My church, Trinity Lutheran Church in Pembroke Pines, Florida, is featured in this month's The Lutheran. The issue's cover story is about transforming Sunday School, and our Worship Together service is one of the features of the article.
The article discusses the successes in transforming Sunday School, and I understand that focus. I do want to stress that we didn't find the formula that's working now right away.
Our 9:45 service blends elements from Sunday School and a traditional worship service. We have a liturgy that we follow most weeks. Instead of a sermon, we have a puppet show or a reader's theatre or some sort of interactive approach--although occasionally we don't. We break into small groups where we model a Faith 5 approach to faith development that families can practice in their homes. Every other week, we have an arts/craft project of some kind. We've just celebrated the second year of this approach.
Our church had been experimenting with re-making Sunday School for almost a decade before we came up with this approach. Before I was a member, I was fascinated with the church's experiment with intergenerational Sunday School. For a season after I became a member, we had fun with skits and improv in Sunday School.
But we found that there was an initial burst of enthusiasm, only to find that a few months later, we were down to one child or two. We also found that those approaches took a lot of work in writing, preparing, and coordinating with all the volunteers. It wasn't until we combined elements of Sunday School with elements of the worship service (like Communion, which we do every Sunday) that we found success.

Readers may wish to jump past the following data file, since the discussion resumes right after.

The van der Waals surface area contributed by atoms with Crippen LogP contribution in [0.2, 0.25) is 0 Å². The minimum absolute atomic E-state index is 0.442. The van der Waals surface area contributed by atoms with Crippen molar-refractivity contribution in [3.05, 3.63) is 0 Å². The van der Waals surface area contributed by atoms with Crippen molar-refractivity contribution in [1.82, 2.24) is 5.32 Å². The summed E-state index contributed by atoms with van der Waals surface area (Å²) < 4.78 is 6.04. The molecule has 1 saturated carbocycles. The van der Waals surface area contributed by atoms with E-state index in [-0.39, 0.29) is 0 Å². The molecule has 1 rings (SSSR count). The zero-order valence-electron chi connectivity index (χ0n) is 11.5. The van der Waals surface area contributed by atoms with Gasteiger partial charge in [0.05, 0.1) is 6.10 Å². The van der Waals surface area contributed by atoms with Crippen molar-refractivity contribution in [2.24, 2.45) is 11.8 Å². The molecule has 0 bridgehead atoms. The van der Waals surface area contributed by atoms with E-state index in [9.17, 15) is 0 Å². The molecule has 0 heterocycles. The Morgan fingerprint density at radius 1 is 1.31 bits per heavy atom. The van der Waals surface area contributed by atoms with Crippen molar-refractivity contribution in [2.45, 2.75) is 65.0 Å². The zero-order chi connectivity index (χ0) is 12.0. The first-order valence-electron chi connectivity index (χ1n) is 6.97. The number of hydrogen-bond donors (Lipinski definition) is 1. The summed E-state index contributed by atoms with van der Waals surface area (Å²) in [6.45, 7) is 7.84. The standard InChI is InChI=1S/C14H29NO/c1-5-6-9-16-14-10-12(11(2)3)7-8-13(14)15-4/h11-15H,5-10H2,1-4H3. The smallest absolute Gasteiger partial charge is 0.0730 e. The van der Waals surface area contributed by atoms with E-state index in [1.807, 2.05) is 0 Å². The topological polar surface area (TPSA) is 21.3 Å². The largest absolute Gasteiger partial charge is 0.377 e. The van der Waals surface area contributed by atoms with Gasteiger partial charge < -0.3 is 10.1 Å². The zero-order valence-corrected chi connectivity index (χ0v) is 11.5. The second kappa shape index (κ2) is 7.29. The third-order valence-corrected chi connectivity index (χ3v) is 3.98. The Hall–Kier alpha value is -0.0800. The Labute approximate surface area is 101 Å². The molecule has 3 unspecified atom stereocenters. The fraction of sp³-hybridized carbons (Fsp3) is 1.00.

We currently use resources from Faith Inkubators, which makes it much easier. We have a team of lay leaders who take turns in developing the arts and crafts project and leading the service. There's less risk of burn out when we share responsibility.
Our worship service is much more laid back, while at the same time being participatory. The service has more in common with church camp services or Vacation Bible School than with the traditional service. I confess to missing some of the high church style of traditional worship: paraments that change, the hymns that remind me of my grandparents, the chanting of the Psalms. But I love, love, love the sense of really knowing my fellow worshippers that our 9:45 service fosters.
And because we're a small worship group, we're very welcoming to visitors. I worried it might be overwhelming, but people seem to jump right in. We do make a point of telling visitors that they have more traditional options with our early service and our 11:00 a.m. service. But often visitors come back to our service.
It wouldn't work for everyone in every setting. And church history tells us that our approach won't always work for our church. But I'm happy that it's working now.
pause for silent prayer
6 months ago